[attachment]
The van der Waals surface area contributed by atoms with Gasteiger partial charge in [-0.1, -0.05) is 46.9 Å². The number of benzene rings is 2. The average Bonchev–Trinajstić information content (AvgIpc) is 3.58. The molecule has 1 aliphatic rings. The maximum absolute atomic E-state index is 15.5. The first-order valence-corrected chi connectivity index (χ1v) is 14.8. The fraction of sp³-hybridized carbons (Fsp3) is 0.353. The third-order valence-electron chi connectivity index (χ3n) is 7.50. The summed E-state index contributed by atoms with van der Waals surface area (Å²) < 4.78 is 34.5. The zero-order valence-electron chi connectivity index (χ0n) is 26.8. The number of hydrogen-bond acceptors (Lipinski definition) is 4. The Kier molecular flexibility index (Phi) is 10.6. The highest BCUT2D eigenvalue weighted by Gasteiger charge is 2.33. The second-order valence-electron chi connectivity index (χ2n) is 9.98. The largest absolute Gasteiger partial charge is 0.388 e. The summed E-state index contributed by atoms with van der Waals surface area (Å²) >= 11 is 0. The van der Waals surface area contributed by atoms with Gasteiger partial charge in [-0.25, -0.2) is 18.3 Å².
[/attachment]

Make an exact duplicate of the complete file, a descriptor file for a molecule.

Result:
The van der Waals surface area contributed by atoms with Gasteiger partial charge in [-0.1, -0.05) is 46.9 Å². The number of benzene rings is 2. The average Bonchev–Trinajstić information content (AvgIpc) is 3.58. The molecule has 1 aliphatic rings. The maximum absolute atomic E-state index is 15.5. The first-order valence-corrected chi connectivity index (χ1v) is 14.8. The fraction of sp³-hybridized carbons (Fsp3) is 0.353. The third-order valence-electron chi connectivity index (χ3n) is 7.50. The summed E-state index contributed by atoms with van der Waals surface area (Å²) < 4.78 is 34.5. The zero-order valence-electron chi connectivity index (χ0n) is 26.8. The number of hydrogen-bond acceptors (Lipinski definition) is 4. The Kier molecular flexibility index (Phi) is 10.6. The highest BCUT2D eigenvalue weighted by Gasteiger charge is 2.33. The second-order valence-electron chi connectivity index (χ2n) is 9.98. The largest absolute Gasteiger partial charge is 0.388 e. The summed E-state index contributed by atoms with van der Waals surface area (Å²) >= 11 is 0. The van der Waals surface area contributed by atoms with Gasteiger partial charge in [-0.25, -0.2) is 18.3 Å².